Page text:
The Federal Government has left the door open for the National Broadband Network Company to supply services directly to government agencies in a move that runs contrary to its stated aim for the company only to provide wholesale services.
Communications Minister Stephen Conroy yesterday released two pieces of ‘exposure’ draft legislation which he said would establish a regulatory framework for the NBN Co, saying the bills delivered on the Rudd Government’s “commitment to change the competitive dynamics of the telecommunications sector by ensuring NBN Co will operate as a wholesale-only company, offering open and equivalent access.”
However, in an explanatory note to the memorandum, the Government noted the Communications Minister of the day may override the wholesale-only rule, although they would have to consult with the national competition regulator before doing so.
“This exemption power provides important flexibility including, if appropriate, to allow NBN Co to offer services directly to certain end users, for example government agencies,” the note stated.
Currently, government agencies are substantial purchasers of telecommunications services from large telcos such as Telstra, Optus, AAPT and Macquarie Telecom, with some deals ranging into the tens or even, in rare cases, the hundreds of millions of dollars.
For example, the Federal Government is currently seeking to establish a new whole of government telecommunications procurement panel, which is scheduled to go live over the next several years.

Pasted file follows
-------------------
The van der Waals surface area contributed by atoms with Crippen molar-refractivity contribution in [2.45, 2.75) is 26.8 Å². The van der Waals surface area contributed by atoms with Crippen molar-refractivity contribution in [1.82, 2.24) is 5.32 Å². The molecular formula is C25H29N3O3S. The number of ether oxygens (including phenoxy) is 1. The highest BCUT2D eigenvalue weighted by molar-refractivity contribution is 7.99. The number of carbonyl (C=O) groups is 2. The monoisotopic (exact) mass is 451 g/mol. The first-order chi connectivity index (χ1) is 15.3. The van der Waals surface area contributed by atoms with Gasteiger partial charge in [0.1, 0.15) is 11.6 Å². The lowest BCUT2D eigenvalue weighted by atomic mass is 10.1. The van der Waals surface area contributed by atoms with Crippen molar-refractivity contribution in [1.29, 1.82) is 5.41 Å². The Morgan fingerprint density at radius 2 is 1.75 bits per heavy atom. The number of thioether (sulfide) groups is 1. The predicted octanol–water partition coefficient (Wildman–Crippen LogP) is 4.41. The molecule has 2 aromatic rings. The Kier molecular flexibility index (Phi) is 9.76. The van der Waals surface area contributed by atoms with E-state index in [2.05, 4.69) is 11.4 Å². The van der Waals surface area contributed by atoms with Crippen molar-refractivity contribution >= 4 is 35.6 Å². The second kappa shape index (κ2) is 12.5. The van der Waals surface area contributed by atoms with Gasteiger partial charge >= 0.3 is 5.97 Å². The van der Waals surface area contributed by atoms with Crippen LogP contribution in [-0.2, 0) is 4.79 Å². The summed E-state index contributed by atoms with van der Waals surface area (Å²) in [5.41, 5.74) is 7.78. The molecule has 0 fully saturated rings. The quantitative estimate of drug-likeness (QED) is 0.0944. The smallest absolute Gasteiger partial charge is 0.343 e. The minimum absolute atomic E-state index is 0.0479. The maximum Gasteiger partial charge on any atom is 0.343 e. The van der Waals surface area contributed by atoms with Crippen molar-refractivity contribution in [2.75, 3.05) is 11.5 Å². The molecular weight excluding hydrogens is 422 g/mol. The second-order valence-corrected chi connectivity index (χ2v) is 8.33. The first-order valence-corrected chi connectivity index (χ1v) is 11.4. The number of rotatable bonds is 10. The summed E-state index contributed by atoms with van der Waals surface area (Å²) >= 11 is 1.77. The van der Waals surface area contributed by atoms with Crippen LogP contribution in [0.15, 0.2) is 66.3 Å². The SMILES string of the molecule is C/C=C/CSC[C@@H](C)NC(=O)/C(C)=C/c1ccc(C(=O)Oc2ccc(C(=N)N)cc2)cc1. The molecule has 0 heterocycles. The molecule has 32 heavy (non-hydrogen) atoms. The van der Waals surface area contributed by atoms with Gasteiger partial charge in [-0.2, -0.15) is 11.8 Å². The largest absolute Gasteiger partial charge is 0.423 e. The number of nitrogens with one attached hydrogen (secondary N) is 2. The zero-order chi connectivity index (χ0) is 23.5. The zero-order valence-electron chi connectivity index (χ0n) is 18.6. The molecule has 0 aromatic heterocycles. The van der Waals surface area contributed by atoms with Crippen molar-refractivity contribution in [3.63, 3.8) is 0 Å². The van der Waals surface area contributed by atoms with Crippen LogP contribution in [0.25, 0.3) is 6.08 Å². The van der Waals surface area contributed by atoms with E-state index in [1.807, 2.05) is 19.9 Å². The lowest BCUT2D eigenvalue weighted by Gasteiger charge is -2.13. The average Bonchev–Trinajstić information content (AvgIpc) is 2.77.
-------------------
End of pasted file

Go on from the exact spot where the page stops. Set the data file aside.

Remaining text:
However, the Government has placed other restrictions on the NBN Co designed to ensure its wholesale-only nature. For example, if the NBN Co were to acquire other businesses that had retail operations, it must divest itself of those retail aspects of its purchases.
And the NBN Co will also not be able to supply any content services — even of a wholesale nature. This would rule the NBN Co out of partnering with any media companies and bundling such an offering as a wholesale product to its retail customers.
Separately, the legislation notes also answered one significant question retail internet service providers have had about the NBN Co — whether it will be able to offer volume discount prices for larger orders. It will.
The explanatory notes state that although the NBN Co must not unfairly discriminate between those seeking to access its wholesale services, it will still be able to negotiate with them. The explanatory document states that “in certain circumstances, differentiation on price and/or non-price aspects can aid efficiency, innovation and investment”.
The documents not that the concept of “efficiency” can be used to facilitate normal business negotiation such as “offering volume-based discounts”.
The carriers who would benefit most from volume discounting would likely be those with the largest existing customer bases — in order words, market leaders like Telstra, Optus, AAPT, iiNet and TPG. The Government and the NBN Co are currently known to be negotiating directly with Telstra over the terms on which (among other matters) the telco would gradually attempt to migrate the customers currently on its own network across to that of the NBN Co (using the NBN Co’s wholesale services).
However, the legislation also states that if the NBN Co enters into a non-standard agreement with a telco, that it must publish the terms of that agreement on its website within seven days of it being entered into.
“The requirement to publish a statement is intended to promote transparency, which is a fundamental bulwark of equivalence,” the explanatory documents state, although they also note NBN Co will not be required to publish the entirety of non-standard agreements as this could reveal commercial-in-confidence information belonging to the access seeker.